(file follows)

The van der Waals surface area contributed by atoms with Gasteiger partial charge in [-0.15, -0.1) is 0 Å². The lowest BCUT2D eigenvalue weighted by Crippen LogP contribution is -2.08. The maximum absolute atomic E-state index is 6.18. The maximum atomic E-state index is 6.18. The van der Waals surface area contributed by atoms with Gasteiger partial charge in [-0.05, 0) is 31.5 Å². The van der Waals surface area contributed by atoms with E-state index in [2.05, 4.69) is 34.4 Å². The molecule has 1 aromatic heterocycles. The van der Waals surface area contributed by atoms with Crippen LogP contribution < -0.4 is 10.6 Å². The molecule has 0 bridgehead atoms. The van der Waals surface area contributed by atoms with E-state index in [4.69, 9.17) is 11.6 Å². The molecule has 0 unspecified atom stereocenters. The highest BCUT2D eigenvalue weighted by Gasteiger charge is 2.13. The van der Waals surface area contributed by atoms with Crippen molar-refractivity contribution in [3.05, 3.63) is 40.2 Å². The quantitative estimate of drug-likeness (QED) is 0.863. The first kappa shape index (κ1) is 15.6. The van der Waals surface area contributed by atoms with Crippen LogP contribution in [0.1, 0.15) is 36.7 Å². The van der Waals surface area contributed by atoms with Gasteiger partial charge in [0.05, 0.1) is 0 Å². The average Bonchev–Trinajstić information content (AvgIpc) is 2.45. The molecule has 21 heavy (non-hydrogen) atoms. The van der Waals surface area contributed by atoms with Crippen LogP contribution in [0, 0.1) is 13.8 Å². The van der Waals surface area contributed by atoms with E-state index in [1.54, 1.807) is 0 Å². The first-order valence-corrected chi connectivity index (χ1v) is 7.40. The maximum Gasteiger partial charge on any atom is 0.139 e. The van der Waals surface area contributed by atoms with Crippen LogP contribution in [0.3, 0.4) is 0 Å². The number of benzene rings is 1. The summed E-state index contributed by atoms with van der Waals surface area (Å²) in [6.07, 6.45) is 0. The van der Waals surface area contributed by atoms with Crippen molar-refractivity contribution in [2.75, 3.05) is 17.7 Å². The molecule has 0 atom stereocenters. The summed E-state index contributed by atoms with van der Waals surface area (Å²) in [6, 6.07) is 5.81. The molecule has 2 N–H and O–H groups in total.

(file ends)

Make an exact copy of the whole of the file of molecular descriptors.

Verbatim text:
The van der Waals surface area contributed by atoms with Gasteiger partial charge in [-0.15, -0.1) is 0 Å². The lowest BCUT2D eigenvalue weighted by Crippen LogP contribution is -2.08. The maximum absolute atomic E-state index is 6.18. The maximum atomic E-state index is 6.18. The van der Waals surface area contributed by atoms with Gasteiger partial charge in [-0.05, 0) is 31.5 Å². The van der Waals surface area contributed by atoms with E-state index in [2.05, 4.69) is 34.4 Å². The molecule has 1 aromatic heterocycles. The van der Waals surface area contributed by atoms with Crippen LogP contribution < -0.4 is 10.6 Å². The molecule has 0 bridgehead atoms. The van der Waals surface area contributed by atoms with E-state index in [4.69, 9.17) is 11.6 Å². The molecule has 0 unspecified atom stereocenters. The highest BCUT2D eigenvalue weighted by Gasteiger charge is 2.13. The van der Waals surface area contributed by atoms with Crippen molar-refractivity contribution in [3.05, 3.63) is 40.2 Å². The quantitative estimate of drug-likeness (QED) is 0.863. The first kappa shape index (κ1) is 15.6. The van der Waals surface area contributed by atoms with Crippen LogP contribution in [0.1, 0.15) is 36.7 Å². The van der Waals surface area contributed by atoms with Gasteiger partial charge in [0.05, 0.1) is 0 Å². The average Bonchev–Trinajstić information content (AvgIpc) is 2.45. The molecule has 21 heavy (non-hydrogen) atoms. The van der Waals surface area contributed by atoms with Crippen LogP contribution in [0, 0.1) is 13.8 Å². The van der Waals surface area contributed by atoms with E-state index in [1.54, 1.807) is 0 Å². The first-order valence-corrected chi connectivity index (χ1v) is 7.40. The maximum Gasteiger partial charge on any atom is 0.139 e. The van der Waals surface area contributed by atoms with Crippen LogP contribution in [0.3, 0.4) is 0 Å². The number of benzene rings is 1. The summed E-state index contributed by atoms with van der Waals surface area (Å²) in [6.07, 6.45) is 0. The van der Waals surface area contributed by atoms with Crippen molar-refractivity contribution in [2.75, 3.05) is 17.7 Å². The molecule has 0 atom stereocenters. The summed E-state index contributed by atoms with van der Waals surface area (Å²) in [6, 6.07) is 5.81. The molecule has 2 N–H and O–H groups in total.